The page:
This piece originally in Kannada was translated to English by Shilpa.B.K
There are several people who have their Government documents to validate their Surnames that echo their respective Caste and/or Region: Brahmin/Vokkaliga/OBC/SC-ST/Minority. It is now an article of faith that they use these titles to claim facilities and freebies provided by the Government and demand the respect attached to their titles. However, when they are asked “are you are Hindu?” Pat comes the reply: “I am Secular.”
There is an increase in the number of people who think that if you call yourself a Hindu, you automatically belong to the RSS. There is one part of the society which is willing to call itself Hindu, which is genuinely interested to learn our culture but scared to do so in public lest they be branded as RSS agents, fascists, etc.
The word “Hindu” originated from Persia derived from the historical fact that people who lived on the banks of River Sindhu were known as Hindus. And now there’s a bunch that now argues that based on this fact, they are not Hindus.
Let’s also look at some nicknames babies are called: “baby,” “shona,” “sweety,” “gudiya” so on. After about five months, that is, after the naming ceremony, the baby gets a name like say Rajesh and by the time it turns three or five, “Rajesh” typically becomes “Raju.” Being called Raju did not change your past and neither being addressed as baby, shona etc at the age of five change your existence. Similarly, if Persians or any others call the people of this country by a certain name, it won’t change our existence or our heritage. Even if you don’t wish to identify yourself as a Hindu, you cannot deny the fact that the heritage of this nation is within you.
I am liberal.. I am detached
This is another common refrain but if we ask ourselves honestly: are we really not attached? Don’t we represent anything? They say that students from different schools can be distinguished based on the skills they possess. The same goes for people born in different environments following different traditions. And so, the detachment that our liberals talk about is possible only by spiritually sacrificing one’s own home and by extension, society.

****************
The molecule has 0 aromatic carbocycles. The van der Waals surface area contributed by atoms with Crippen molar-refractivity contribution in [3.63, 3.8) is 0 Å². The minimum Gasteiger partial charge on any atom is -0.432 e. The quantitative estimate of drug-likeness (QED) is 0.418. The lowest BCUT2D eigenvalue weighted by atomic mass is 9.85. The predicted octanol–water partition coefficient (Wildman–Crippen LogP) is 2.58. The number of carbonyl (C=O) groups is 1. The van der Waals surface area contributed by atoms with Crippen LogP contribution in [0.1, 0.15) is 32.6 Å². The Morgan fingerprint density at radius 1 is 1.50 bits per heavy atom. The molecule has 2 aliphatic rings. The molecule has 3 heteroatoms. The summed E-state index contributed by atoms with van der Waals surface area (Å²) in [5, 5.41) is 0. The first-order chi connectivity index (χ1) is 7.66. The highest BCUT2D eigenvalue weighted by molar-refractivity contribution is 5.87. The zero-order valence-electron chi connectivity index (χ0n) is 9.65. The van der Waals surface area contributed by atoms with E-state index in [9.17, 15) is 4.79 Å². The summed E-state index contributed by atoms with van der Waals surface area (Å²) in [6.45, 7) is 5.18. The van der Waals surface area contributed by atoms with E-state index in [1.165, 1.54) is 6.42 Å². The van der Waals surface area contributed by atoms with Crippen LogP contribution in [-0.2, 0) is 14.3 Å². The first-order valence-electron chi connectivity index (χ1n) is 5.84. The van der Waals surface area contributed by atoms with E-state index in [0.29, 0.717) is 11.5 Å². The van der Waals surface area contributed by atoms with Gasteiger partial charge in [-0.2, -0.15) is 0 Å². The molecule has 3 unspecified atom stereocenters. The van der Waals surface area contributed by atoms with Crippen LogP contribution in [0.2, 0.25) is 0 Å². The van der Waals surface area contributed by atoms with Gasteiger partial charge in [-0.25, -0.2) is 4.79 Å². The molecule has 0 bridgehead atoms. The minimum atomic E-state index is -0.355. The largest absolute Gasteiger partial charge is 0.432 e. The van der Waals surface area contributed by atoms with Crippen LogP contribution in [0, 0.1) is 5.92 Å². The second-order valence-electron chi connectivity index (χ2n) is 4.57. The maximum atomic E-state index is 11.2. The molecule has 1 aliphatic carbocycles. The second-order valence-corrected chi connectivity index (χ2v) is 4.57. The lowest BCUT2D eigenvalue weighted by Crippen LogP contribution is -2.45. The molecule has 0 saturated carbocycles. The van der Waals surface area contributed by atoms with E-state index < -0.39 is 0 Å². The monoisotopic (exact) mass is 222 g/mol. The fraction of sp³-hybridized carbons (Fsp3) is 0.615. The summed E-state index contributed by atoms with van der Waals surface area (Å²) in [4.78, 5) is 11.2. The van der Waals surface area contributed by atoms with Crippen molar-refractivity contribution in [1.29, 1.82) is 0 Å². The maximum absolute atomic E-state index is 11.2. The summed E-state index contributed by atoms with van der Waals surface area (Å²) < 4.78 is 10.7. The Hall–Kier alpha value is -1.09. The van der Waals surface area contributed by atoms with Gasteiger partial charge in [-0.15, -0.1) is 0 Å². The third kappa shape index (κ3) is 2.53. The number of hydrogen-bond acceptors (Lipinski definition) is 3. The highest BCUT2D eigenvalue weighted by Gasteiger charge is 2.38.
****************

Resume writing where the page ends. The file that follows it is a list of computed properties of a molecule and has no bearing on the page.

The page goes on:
There are many leftists who call themselves liberals but how can a liberal be a leftist? This is similar to a spider claiming that it flies in the air. Taken to its logical conclusion, their argument seems to be that we are at fault because we have an identity and follow a certain way of life and traditions.
Indeed, the word “identity” lends itself to a bit of controversy. Let’s suppose a committee from Karnataka approaches the centre with a problem. Now imagine the Central Government saying “why are you only representing Karnataka? Aren’t you concerned about the neighboring states?”
The aim of this argument is to help people rethink the concept of identity so liberally bandided about by the so-called liberals. Don’t forget that minorities who call themselves liberal/secular in Karnataka have not yet moved out from Mosques. Yet it is only Hindus who need to forsake and hate Hinduism to earn the hoary mantle of being a liberal?
There is an increase in the number of people who think that if you call yourself a Hindu, you automatically belong to the RSS. There is one part of the society which is willing to call itself Hindu, which is genuinely interested to learn our culture but scared to do so in public lest they be branded as RSS agents, fascists, etc. This is like pretending not to be thirsty only because you don’t like the potter.
The author is the Delhi reporter of the Kannada newspaper, Hosa Diganta.